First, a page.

Low Point Zucchini Breads

I bought too many zucchinis yesterday and had an overripe banana, so I decided to make some quickbreads! I have noticed that many of the recipes for “low point” baked goods out there use artificial sweeteners. I don’t mess around with artificial sweeteners, so I thought I’d go against the WW grain and experiment with oil replacements instead of sugar replacements. There are a lot of oil replacements out there and I gotta say, they all sound like terrible replacements for delicious luscious oil! So today I decided to try some of them out.

Today I tested two strategies for lowering points:

  • Replacing AP flour with Kodiak cake mix. I bought this mix from Costco and have never found a reason to use it, so today is as good as any. 1 cup of AP flour is 13 points, with 13 g of protein. 1 cup of Kodiak mix is 11 points, 28 g of protein. That’s more than double the protein! For every bread, I used this mix in place of flour:


  • Trying out four different oil substitutes, by either substituting the oil by 50% (half oil) or 100% (no oil) with:
    • Nonfat Greek yogurt (A and B, below)
    • Mashed banana (C and D, below)
    • Unsweetened applesauce (E and F, below)
    • Canned pumpkin puree (G and H, below)

In order to test half-oil and no-oil versions of each oil substitute, I made eight 5×3 mini loaves, each with the same dry base. However, I did not have enough zucchini for 8 loaves, so six loaves (A-F) had 100% zucchini, and two loaves (G and H) had a 50:50 mixture of carrots and zucchini. After careful consideration, I decided to pair the carrot loaves with pumpkin as an oil substitute.

Here they all are:

(For each pair the one on the left is the half fat, the one on the right is the no fat.)

Most were pretty good! In most cases, unsurprisingly, the half fat tasted better than the no fat. Only one was a disaster – the 100% Greek yogurt one (B). It was rubbery and kind of separated into layers. My wife found the pumpkin (which, once again, included carrot) one to be the best in both the half fat (G) and no fat (H) categories. The runner up for half fat was Greek yogurt (A). The runner up for no fat was applesauce (F). Banana (C and D) worked both ways but both really tasted like banana bread. Half fat with applesauce (E) is the only one I have not yet mentioned. I don’t see the point in it, as the no fat applesauce one was pretty good! With all that said, here is an attempt to cobble together a recipe from this experiment:

Dry Ingredients

1 cup of Kodiak cake flapjack mix

1 tsp baking soda

1/8 tsp baking powder

2 tsp cinnamon

½ tsp nutmeg

½ tsp ginger

Wet ingredients

1/2 cup (90 g to be precise) sugar

1 egg

1 tsp vanilla

1/8 tsp salt

Shredded vegetable of your choice:

1 cup shredded zucchini + 1 cup shredded carrot

              -or- 2 cups shredded zucchini

Oil substitute of your choice:

Half fat version:

[2 tbsp + 2 tsp oil] PLUS [2 tbsp + 2 tsp replacement such as pumpkin puree or Greek yogurt]

-or- No fat version:

1/3 cup oil replacement such as pumpkin puree or unsweetened applesauce. If using applesauce, one 3.2 oz squeezy pouch of apple puree is the exact amount you need!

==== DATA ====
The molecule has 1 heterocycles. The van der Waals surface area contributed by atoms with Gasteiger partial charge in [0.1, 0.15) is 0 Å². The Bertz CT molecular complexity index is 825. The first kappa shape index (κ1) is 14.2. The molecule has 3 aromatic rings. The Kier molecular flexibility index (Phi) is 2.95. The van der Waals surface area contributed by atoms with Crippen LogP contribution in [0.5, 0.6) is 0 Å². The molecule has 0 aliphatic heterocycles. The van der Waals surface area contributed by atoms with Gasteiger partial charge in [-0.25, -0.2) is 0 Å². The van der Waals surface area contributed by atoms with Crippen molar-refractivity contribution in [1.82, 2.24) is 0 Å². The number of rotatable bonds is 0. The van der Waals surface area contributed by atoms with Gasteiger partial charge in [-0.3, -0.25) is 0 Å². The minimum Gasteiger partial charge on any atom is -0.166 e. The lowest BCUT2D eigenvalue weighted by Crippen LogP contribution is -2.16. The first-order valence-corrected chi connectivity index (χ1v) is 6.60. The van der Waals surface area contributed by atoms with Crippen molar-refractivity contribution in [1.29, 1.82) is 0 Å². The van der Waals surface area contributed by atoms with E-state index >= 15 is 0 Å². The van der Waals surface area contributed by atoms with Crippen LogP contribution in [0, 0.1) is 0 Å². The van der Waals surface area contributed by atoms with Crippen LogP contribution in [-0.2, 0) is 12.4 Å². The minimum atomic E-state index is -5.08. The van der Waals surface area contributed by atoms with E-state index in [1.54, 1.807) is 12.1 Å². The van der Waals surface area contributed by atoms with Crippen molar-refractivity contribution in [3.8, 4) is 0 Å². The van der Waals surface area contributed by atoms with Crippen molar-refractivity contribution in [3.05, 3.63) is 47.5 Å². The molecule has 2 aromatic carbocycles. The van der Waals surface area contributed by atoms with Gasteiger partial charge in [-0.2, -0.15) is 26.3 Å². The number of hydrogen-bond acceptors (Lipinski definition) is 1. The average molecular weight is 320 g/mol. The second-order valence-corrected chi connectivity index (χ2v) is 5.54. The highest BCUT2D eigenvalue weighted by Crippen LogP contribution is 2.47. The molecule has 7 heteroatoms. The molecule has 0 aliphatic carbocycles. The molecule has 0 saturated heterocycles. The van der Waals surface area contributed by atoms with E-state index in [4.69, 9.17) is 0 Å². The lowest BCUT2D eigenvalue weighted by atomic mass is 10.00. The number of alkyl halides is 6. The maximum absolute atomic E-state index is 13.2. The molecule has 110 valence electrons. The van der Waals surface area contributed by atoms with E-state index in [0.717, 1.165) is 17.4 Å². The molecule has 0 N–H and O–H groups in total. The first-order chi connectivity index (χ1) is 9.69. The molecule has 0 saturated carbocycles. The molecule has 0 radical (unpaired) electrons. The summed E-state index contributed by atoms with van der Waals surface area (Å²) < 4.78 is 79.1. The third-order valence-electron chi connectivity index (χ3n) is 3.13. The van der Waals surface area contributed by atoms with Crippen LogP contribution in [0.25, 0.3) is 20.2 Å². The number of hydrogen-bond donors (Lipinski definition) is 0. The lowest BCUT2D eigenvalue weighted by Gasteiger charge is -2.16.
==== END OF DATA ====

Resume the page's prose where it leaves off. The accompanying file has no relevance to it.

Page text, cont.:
Note 1: Don’t do the no fat version with Greek yogurt – it is rubbery and terrible.

Note 2: You can also use mashed overripe banana as an oil replacement in both the half fat or full fat but it tastes like banana bread.


Preheat oven to 325

Combine wet ingredients. Combine dry ingredients. Whisk dry ingredients into wet ingredients.

Spray two mini (5×3) loaf pans with cooking spray. Divide mixture across the two pans.

Bake at 325 degrees for 30 minutes. Might take a bit longer for 100% pumpkin.

Remove from oven and cool (in pan) on wire rack 10 minutes.

Turn out from pan onto wire rack and finish cooling.

Weight Watcher points

The recipe makes two mini loaves.

Half fat: Full mini loaf has 22 points. Half loaf has 11 points. Quarter loaf has 6 points. Eighth of a loaf has 3 points.

No fat: Full mini loaf has 16 points. Half loaf has 8 points. Quarter loaf has 4 points. Eighth of a loaf has 2 points.


WW Recipe MegaPost #1

As promised in my last post, I’m going to start using this blog to share crazy delicious recipes I have found that cost very few Weight Watchers SmartPoints. This is a topic that is very near and dear to my heart, because I really like to eat a lot of food.


For those unfamiliar, Weight Watchers (a program which I have snobbishly rolled my eyes at for over a decade for no good reason) recently changed their system in a highly controversial and intriguing way. From what I gather, they (1) expanded the number of “Zero Point” foods available and (2) in exchange for this they apparently took a bunch of daily points away from people (but gave them back as Weekly Points? I don’t really know…). What I do know is that people were pissed! It made the news. I read the news. I was curious, and glanced at the Zero Point Food list. I was amazed. Beans? Eggs? Corn? Fish? Why are people so mad? These are like basically all of my favorite foods! So at that exact moment, I said “take my money, Weight Watchers, I have to see if this works.”


I signed up on December 5 and unilaterally decided my poor wife would be signing on too. The first week was a little bit brutal, but mostly because we had bought our groceries not knowing that we would be signing up for Weight Watchers. We got used to it pretty quickly, though, adjusted our breakfasts, lunches and dinners, and as of February 5 (our last weigh in) we have each so far lost a little over 20 pounds each, for a combined 43.7 pounds. In two months. This is completely insane. While we have each lost large amounts of weight before, we have never lost weight together at the same time. We have also never lost weight while not, at the same time, being murderously miserable due to starvation. We are seriously never hungry on this plan, and once a week we do try to make it a point to have something awesome like pizza or burgers or nachos. I don’t know how it is working, but it is working.